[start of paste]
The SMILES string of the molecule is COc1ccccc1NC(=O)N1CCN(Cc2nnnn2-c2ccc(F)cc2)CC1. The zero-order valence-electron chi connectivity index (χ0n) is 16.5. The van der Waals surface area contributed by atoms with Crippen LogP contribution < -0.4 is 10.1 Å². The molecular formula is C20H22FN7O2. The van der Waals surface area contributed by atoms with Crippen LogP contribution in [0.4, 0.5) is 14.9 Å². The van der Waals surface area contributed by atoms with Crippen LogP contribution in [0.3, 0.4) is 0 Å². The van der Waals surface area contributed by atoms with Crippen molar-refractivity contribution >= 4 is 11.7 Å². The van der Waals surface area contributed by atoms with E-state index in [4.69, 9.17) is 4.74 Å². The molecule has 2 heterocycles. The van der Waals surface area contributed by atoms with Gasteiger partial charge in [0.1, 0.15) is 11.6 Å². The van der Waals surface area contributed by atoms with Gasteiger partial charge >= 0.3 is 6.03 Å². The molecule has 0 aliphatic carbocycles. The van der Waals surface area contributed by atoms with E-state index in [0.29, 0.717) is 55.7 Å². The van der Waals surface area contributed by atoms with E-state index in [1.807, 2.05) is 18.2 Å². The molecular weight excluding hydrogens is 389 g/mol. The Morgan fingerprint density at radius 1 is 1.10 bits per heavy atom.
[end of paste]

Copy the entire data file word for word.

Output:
The SMILES string of the molecule is COc1ccccc1NC(=O)N1CCN(Cc2nnnn2-c2ccc(F)cc2)CC1. The zero-order valence-electron chi connectivity index (χ0n) is 16.5. The van der Waals surface area contributed by atoms with Crippen LogP contribution < -0.4 is 10.1 Å². The molecular formula is C20H22FN7O2. The van der Waals surface area contributed by atoms with Crippen LogP contribution in [0.4, 0.5) is 14.9 Å². The van der Waals surface area contributed by atoms with Crippen LogP contribution in [0.3, 0.4) is 0 Å². The van der Waals surface area contributed by atoms with Crippen molar-refractivity contribution >= 4 is 11.7 Å². The van der Waals surface area contributed by atoms with E-state index in [4.69, 9.17) is 4.74 Å². The molecule has 2 heterocycles. The van der Waals surface area contributed by atoms with Gasteiger partial charge in [0.1, 0.15) is 11.6 Å². The van der Waals surface area contributed by atoms with Gasteiger partial charge >= 0.3 is 6.03 Å². The molecule has 0 aliphatic carbocycles. The van der Waals surface area contributed by atoms with E-state index in [0.29, 0.717) is 55.7 Å². The van der Waals surface area contributed by atoms with E-state index in [1.807, 2.05) is 18.2 Å². The molecular weight excluding hydrogens is 389 g/mol. The Morgan fingerprint density at radius 1 is 1.10 bits per heavy atom.